Pension freedoms have provided more choice, but is cashing in right for you?
Changes to pension rules in 2015 were designed to provide more freedom to retirees. Since then, the Financial Conduct Authority (FCA) says that dipping into pension pots early has become ‘the new norm’.
Almost three quarters (72%) of pots that have been accessed are by people under age 65, with most choosing to take cash lump sums rather than a regular income. Meanwhile, 53% of retirement pots accessed had been fully withdrawn.
Michelle Cracknell, chief executive of The Pension Advisory Service, says: “Taking money from your pension pot is a big decision. You may have old pensions with special rules, you may have to pay tax and you may make some decisions that cannot be changed. It’s very important to take your time, and consider all the available options.”
Here, we consider seven of the traps that might exist when drawing money from your pension.
If you cash in the whole of your pension, the first 25% will normally be tax-free, with the remaining 75% added to your other income and taxed. This makes it vital to consider the tax impact of withdrawing lump sums from your pension. You could find doing so pushes you into a higher income tax bracket, or that you face an unexpected tax demand.
For example, let’s say you have earnings of £30,000 and you decide to cash in 100% of your pension pot, which is worth £100,000. You will be treated in that financial year as if you have an income of £105,000 (£30,000, plus 75% of £100,000), which could result in you paying an additional £28,000 to the tax man.
However, by spreading withdrawals from your pension over a number of financial years, this could reduce the impact of any tax liabilities.
Withdrawing if you are still working
Taking a taxable payment from your pension while you are still working will reduce the sum you can pay into your retirement pot.
Since April 2015, there has been a limit on the amount of pension contributions you and your employer can make if you have already taken a taxable withdrawal from your pension. This is known as the Money Purchase Annual Allowance, and currently stands at £4,000.
This cap was introduced to prevent income drawn from a pension being paid back in for additional tax relief, following the introduction of pension freedoms. This cap could mean you miss out on valuable employer pension contributions in addition to your own.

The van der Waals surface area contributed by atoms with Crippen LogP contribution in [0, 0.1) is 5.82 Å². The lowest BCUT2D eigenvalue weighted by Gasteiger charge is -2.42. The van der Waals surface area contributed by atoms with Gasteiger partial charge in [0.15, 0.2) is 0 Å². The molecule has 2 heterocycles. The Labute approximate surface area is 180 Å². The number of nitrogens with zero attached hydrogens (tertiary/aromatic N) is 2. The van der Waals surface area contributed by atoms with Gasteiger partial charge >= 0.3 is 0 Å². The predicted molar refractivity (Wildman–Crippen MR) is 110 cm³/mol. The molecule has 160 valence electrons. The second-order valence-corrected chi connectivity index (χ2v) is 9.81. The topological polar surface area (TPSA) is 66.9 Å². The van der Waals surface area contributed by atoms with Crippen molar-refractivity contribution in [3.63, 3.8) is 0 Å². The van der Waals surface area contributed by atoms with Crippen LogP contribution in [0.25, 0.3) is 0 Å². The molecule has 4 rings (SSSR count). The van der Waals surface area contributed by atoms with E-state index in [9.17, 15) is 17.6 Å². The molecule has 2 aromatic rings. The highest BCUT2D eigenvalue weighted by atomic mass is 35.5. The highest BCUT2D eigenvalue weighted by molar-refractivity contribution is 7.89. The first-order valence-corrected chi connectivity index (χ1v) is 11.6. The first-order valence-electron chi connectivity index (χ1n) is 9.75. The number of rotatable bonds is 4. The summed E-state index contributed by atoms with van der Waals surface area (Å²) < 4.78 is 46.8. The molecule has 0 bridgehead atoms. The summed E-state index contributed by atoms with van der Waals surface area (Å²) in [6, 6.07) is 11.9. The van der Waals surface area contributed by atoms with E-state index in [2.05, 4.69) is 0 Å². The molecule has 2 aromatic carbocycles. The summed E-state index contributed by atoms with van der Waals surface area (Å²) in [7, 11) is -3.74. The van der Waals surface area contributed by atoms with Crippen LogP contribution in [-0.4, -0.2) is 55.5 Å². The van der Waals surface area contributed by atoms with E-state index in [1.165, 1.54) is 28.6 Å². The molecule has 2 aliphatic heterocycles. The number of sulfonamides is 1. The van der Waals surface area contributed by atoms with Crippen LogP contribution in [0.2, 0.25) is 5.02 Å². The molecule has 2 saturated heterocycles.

Maximising tax benefits
In a pension any growth is free from UK Income Tax and Capital Gains Tax. If you take the money out you could be exposing your investments to tax. For example, if you withdraw money from your pension and put it into a bank account or invest in shares, any interest or dividends could be liable to UK Income Tax.
Inheritance Tax protection
Since the removal of the 55% pensions ‘death tax’ in 2015, the tax treatment of pensions on death has dramatically improved.
Pensions are normally considered to be outside your estate and in most circumstances are therefore free of IHT. If you cash in your pension and invest the money elsewhere, you could be exposing it to IHT. Don’t give up this valuable protection without taking advice.
Losing valuable guarantees
Many pensions set up in the 1980s contain guaranteed annuity rates, meaning the pension provider guaranteed the rate they would use to convert the fund into income.
These can be many times higher than the rates available on the market today. Get the policy checked so you can make an informed decision. Even on small pots that you might be tempted to cash in, guaranteed annuity rates can make a huge difference.
Exposure to pension scams
Since April 2014, £43 million has been lost to pension scammers. They may cold call you to tell you that they have an unbeatable investment opportunity, which should ring alarm bells. Bear in mind that fraudsters can be particularly convincing and clever to persuade you to part with personal information.
If you are unsure about a particular company or opportunity, contact The Pension Advisory Service (TPAS) for help on 0300 123 1047, or visit their website at www.pensionsadvisoryservice.org.uk
Understanding life expectancy
Latest ONS statistics state that the UK life expectancy for 65 year olds is now 83 for men and 86 for women, meaning we are likely to spend longer in retirement than previous generations. It has therefore become even more important that you do not run out of money and have an effective financial plan in place.
YOU NEED TO KNOW
- The value of pensions can fall and you may get back less than you invested.
- The tax treatment of pensions depends on your circumstances and may change in the future.
GET IN TOUCH
If you would like more information speak to your local NFU Mutual Agent or phone 0800 056 0142 (select option 3) and we will put you in touch with your personal Financial Adviser.
NFU Mutual Financial Advisers advise on NFU Mutual products and selected products from specialist providers. We’ll explain the services and charges.